If by "application" you mean "web server" then it is not common practice to stop the web server when the last client has finished. A web server usually runs 24/7 so that it is available whenever somebody wants to access it. If you are talking about a closed application such as on a company’s intranet which may only be available during certain times of day then shutting down the web server does nothing more than shut down the web server. There is no concept of running any closedown routines for whatever application may have been accessed during the time the web server was running. A web server like Apache is merely a vehicle for servicing HTTP requests. It serves up html documents or php documents or whatever. Those documents are the application. It has no knowledge of any particular application which it may run. Why should it?


Tony Marston

http://www.tonymarston.net
"aa" <[email protected]> wrote in message news:41***********************@ptn-nntp-reader02.plus.net…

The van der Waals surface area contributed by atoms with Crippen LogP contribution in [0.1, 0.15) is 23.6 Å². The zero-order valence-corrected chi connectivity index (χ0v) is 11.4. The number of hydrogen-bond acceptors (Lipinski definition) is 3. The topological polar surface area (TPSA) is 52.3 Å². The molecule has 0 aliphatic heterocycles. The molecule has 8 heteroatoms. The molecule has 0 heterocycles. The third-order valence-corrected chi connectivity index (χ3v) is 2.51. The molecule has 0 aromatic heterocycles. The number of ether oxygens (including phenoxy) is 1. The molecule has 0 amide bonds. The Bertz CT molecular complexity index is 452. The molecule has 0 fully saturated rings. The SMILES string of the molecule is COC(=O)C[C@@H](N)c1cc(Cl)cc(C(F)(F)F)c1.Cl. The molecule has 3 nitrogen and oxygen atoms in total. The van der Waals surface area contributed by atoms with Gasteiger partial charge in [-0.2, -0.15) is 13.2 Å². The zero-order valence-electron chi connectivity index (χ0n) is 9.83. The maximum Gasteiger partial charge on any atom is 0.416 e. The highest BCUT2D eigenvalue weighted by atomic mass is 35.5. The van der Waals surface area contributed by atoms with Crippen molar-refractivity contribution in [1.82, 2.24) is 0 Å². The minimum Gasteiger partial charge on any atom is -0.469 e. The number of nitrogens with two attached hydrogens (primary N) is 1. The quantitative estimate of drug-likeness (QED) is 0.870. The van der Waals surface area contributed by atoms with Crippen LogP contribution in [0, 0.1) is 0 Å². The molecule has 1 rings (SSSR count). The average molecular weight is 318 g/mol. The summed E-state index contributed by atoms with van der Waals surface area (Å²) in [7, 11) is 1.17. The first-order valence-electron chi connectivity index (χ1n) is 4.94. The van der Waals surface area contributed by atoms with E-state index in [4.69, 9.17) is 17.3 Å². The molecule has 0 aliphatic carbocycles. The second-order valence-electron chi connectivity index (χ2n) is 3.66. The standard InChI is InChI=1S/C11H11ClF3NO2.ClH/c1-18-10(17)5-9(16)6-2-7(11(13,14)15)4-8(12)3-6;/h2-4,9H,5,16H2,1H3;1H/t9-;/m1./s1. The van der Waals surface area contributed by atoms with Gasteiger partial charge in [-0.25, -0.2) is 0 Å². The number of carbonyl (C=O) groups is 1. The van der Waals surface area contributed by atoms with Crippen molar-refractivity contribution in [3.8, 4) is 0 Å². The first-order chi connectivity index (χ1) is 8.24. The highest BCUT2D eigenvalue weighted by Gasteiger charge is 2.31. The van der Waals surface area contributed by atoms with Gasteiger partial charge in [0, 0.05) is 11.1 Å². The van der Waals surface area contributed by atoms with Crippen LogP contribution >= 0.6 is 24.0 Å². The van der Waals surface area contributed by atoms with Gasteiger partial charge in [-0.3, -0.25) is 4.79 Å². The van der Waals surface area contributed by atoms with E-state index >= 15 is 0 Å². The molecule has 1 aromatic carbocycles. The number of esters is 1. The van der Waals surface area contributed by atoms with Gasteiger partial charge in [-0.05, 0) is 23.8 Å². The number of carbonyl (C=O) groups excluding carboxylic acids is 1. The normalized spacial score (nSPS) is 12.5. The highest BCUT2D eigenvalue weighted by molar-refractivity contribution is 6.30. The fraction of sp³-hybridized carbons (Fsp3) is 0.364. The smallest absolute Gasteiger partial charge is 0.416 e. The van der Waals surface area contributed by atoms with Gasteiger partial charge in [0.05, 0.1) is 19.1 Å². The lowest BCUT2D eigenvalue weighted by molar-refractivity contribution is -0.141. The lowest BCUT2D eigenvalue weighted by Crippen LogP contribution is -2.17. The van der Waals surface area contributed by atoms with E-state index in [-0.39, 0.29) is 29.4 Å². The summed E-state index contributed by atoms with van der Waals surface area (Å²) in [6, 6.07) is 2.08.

"There is no such thing as being able to detect when the application is closed.The client simply stops sending requests to your web site. Is he still reading the last page? Has he jumped to another site? Has he closed the browser?
That is impossible to tell."

That is not necessary to tell, for the actions of a particular visitor are not relevant.
As it happens with Windows/IIS/ASP, Application can either be closed manually, or it times out if there are not requests for a preset period of time. In other words, application closes when the last active session times out.
Is this the case with Apache server?
"Tony Marston" <to**@NOSPAM.demon.co.uk> wrote in message news:ci*******************@news.demon.co.uk…